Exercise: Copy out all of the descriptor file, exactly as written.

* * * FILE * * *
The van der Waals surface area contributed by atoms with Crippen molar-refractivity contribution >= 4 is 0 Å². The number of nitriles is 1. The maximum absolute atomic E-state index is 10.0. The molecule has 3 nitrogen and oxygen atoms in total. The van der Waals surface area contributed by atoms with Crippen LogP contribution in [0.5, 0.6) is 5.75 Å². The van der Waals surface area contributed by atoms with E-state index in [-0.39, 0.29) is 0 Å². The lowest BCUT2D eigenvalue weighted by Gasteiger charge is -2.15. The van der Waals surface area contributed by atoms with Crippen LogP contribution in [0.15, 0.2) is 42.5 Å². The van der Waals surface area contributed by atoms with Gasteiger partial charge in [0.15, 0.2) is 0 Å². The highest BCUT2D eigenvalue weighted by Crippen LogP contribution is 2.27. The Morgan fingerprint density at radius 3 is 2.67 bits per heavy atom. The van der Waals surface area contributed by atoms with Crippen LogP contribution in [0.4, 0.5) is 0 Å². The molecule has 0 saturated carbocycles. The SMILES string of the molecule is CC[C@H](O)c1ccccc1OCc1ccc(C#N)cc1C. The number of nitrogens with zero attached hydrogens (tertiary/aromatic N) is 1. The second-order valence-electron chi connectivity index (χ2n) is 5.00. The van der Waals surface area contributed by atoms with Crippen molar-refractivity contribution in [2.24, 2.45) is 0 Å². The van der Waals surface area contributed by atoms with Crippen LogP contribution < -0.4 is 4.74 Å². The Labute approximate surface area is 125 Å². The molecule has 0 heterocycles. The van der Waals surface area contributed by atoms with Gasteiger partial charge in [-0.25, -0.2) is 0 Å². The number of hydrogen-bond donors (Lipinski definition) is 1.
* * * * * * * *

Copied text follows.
The van der Waals surface area contributed by atoms with Crippen molar-refractivity contribution >= 4 is 0 Å². The number of nitriles is 1. The maximum absolute atomic E-state index is 10.0. The molecule has 3 nitrogen and oxygen atoms in total. The van der Waals surface area contributed by atoms with Crippen LogP contribution in [0.5, 0.6) is 5.75 Å². The van der Waals surface area contributed by atoms with E-state index in [-0.39, 0.29) is 0 Å². The lowest BCUT2D eigenvalue weighted by Gasteiger charge is -2.15. The van der Waals surface area contributed by atoms with Crippen LogP contribution in [0.15, 0.2) is 42.5 Å². The van der Waals surface area contributed by atoms with Gasteiger partial charge in [0.15, 0.2) is 0 Å². The highest BCUT2D eigenvalue weighted by Crippen LogP contribution is 2.27. The Morgan fingerprint density at radius 3 is 2.67 bits per heavy atom. The van der Waals surface area contributed by atoms with Crippen LogP contribution in [0.4, 0.5) is 0 Å². The molecule has 0 saturated carbocycles. The SMILES string of the molecule is CC[C@H](O)c1ccccc1OCc1ccc(C#N)cc1C. The number of nitrogens with zero attached hydrogens (tertiary/aromatic N) is 1. The second-order valence-electron chi connectivity index (χ2n) is 5.00. The van der Waals surface area contributed by atoms with Crippen molar-refractivity contribution in [2.24, 2.45) is 0 Å². The van der Waals surface area contributed by atoms with Crippen LogP contribution < -0.4 is 4.74 Å². The Labute approximate surface area is 125 Å². The molecule has 0 heterocycles. The van der Waals surface area contributed by atoms with Gasteiger partial charge in [-0.25, -0.2) is 0 Å². The number of hydrogen-bond donors (Lipinski definition) is 1.